Clarification: Despite what the title of this post might suggest, I am not an expert on Chipotle Peppers in Adobo Sauce. I have used them lots since taking these pictures and have decided that my life was incomplete without them, but this “how to” post is more of a this-is-what-I-did-and-please-let-me-know-if-you-have-a-better-way-of-doing-things post. But “how to” is a lot shorter so we’re going to go with that.
Background: I’ve been seeing recipes using chipotle peppers in adobo all over the interwebs for quite some time now, but had never actually used them until recently. I’ve had every intention of using them, but most recipes only call for one or two peppers and I didn’t have a game plan for what to do with the rest of the can. So I bought a couple cans of the peppers, that sat in my cabinet for a couple of months while I passively waited for inspiration to hit on how to deal with the suckers. Not surprisingly, I was never hit with inspiration and instead did what I should have done all along; I looked it up on the internet. Our Best Bites (one of my favorite food blogs) happened to have a post all about how to deal with the chillies! By all means, just follow that link and read a much more extensive post than what I’m about to share. Like I said, this post is part this-is-what-I-did and part please-tell-me-what-you-do.
So, chipotle peppers in adobo are smoked, dried jalapeño peppers that have been canned with a delicious sauce that takes on the smokey flavor of the peppers. Just like with any other kind of jalapeño pepper, a little goes a long way because these little babies have a kick. But I promise, if you’re scared of spice, you can seed the peppers (shown below) and they’ll be super mild. If you embrace the spice, keep some seeds in the mix. The more seeds you keep, the spicier it will be. Was that too elementary? Probably. Moving on…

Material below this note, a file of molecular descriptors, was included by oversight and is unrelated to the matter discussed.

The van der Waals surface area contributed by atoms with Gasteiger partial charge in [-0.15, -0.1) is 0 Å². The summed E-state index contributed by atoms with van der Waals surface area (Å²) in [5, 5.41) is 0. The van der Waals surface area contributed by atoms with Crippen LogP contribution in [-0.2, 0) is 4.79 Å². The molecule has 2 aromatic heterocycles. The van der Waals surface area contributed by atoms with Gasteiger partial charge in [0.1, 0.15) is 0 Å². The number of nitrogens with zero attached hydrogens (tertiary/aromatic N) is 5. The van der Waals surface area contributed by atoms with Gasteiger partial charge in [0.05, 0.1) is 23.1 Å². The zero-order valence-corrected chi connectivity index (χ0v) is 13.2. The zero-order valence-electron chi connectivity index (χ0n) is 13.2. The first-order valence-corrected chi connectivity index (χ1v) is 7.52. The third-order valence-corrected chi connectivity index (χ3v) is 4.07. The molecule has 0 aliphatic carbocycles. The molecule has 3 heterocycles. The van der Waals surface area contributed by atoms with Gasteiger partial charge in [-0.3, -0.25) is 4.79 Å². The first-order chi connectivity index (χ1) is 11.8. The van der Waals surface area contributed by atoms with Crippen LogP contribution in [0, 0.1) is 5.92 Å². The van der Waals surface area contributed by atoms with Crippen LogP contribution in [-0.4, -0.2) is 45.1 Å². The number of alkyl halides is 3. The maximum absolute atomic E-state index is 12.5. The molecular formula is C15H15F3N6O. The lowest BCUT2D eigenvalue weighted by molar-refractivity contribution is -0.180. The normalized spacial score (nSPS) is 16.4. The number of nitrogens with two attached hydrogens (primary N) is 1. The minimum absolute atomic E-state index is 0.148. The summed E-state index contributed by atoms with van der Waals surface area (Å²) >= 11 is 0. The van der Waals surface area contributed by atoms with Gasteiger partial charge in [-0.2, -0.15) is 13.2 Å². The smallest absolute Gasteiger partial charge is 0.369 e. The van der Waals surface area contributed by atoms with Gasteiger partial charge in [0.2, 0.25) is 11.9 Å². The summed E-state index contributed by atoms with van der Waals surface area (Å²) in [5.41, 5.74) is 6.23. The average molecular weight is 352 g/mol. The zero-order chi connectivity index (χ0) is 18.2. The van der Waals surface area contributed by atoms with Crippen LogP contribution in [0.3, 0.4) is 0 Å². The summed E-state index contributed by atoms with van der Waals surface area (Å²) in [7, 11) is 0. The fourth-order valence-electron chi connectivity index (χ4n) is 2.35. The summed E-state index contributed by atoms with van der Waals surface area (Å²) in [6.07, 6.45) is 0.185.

So here is what I did to prepare and store my chipotle peppers so that I wouldn’t waste a single one.
First I cut off the tough stem and sliced the peppers open. I removed all the seeds because I had read lots of warnings about how spicy these were, but removing all the seeds yields a very mild pepper. In the future I’ll keep at least some of the seeds in. That carnage in the upper right is the seeds from the previous peppers.
I then put the peppers in a little food processor attachment that I have for my immersion blender. A food processor isn’t necessary, but it will make this faster. If you don’t have a food processor, just mince the peppers finely.
I dumped all of the leftover juices into a strainer because there were a bunch of onions and the like in the mix. I pushed down on all of the stuff in the strainer to get as much juice out as possible. The juice has tons of flavor, but is more mild than the peppers, so it’s good to have around for recipes where you want the smokiness, but not the spice.
Then I let the food processor do it’s thing! You don’t want it to be a paste, you just want it well minced.
I lined an ice cube tray with plastic wrap and portioned out 1 tsp peppers into each hole. I hand minced and measured an individual pepper first and got 1 tsp of minced pepper, which is how I got my measurement. This way one cube will equal one pepper when cooking.
I also portioned out the juice in the same manner. I didn’t get as much juice as I thought I would, but at least I got some!
Then I stuck the trays in the freezer! Once they were all frozen, I pulled out the plastic wrap from the trays and dumped the frozen cubes into some freezer safe baggies. Now I have perfectly portioned peppers, and no partially used cans to go bad in the fridge! Win win!
(Note: I minced/portioned two cans for these pictures.)
So that’s what I did! It has worked really well for me to be able to just reach into the freezer and pull out a pepper whenever I need it. Ok, so tell me, have you used these peppers before/how did you handle them, and what did you use them in?